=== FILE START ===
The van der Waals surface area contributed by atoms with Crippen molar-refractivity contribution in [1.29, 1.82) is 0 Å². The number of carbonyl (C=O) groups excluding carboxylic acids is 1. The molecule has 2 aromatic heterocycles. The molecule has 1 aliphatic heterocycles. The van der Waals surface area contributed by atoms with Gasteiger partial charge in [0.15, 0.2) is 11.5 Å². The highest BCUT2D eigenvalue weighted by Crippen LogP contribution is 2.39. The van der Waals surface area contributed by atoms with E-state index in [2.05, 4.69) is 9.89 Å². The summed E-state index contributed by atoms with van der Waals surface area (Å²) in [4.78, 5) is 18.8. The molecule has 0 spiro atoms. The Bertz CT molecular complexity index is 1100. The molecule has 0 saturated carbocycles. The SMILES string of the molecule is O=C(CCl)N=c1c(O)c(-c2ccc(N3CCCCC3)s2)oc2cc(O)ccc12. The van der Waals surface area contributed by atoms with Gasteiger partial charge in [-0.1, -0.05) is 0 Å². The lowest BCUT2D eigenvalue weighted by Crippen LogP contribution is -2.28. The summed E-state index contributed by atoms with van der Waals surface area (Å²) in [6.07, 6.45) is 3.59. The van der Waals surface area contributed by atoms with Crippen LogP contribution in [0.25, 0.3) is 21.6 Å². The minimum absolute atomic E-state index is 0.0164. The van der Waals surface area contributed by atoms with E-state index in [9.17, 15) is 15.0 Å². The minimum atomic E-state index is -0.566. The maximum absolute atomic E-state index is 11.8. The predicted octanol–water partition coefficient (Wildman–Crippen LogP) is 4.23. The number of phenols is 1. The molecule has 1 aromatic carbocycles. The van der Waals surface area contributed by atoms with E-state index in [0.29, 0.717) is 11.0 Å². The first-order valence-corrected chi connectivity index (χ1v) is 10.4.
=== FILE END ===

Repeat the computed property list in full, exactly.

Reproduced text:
The van der Waals surface area contributed by atoms with Crippen molar-refractivity contribution in [1.29, 1.82) is 0 Å². The number of carbonyl (C=O) groups excluding carboxylic acids is 1. The molecule has 2 aromatic heterocycles. The molecule has 1 aliphatic heterocycles. The van der Waals surface area contributed by atoms with Gasteiger partial charge in [0.15, 0.2) is 11.5 Å². The highest BCUT2D eigenvalue weighted by Crippen LogP contribution is 2.39. The van der Waals surface area contributed by atoms with E-state index in [2.05, 4.69) is 9.89 Å². The summed E-state index contributed by atoms with van der Waals surface area (Å²) in [4.78, 5) is 18.8. The molecule has 0 spiro atoms. The Bertz CT molecular complexity index is 1100. The molecule has 0 saturated carbocycles. The SMILES string of the molecule is O=C(CCl)N=c1c(O)c(-c2ccc(N3CCCCC3)s2)oc2cc(O)ccc12. The van der Waals surface area contributed by atoms with Gasteiger partial charge in [-0.1, -0.05) is 0 Å². The lowest BCUT2D eigenvalue weighted by Crippen LogP contribution is -2.28. The summed E-state index contributed by atoms with van der Waals surface area (Å²) in [6.07, 6.45) is 3.59. The van der Waals surface area contributed by atoms with Crippen LogP contribution in [0.25, 0.3) is 21.6 Å². The minimum absolute atomic E-state index is 0.0164. The van der Waals surface area contributed by atoms with E-state index in [9.17, 15) is 15.0 Å². The minimum atomic E-state index is -0.566. The maximum absolute atomic E-state index is 11.8. The predicted octanol–water partition coefficient (Wildman–Crippen LogP) is 4.23. The number of phenols is 1. The molecule has 1 aromatic carbocycles. The van der Waals surface area contributed by atoms with E-state index in [0.29, 0.717) is 11.0 Å². The first-order valence-corrected chi connectivity index (χ1v) is 10.4.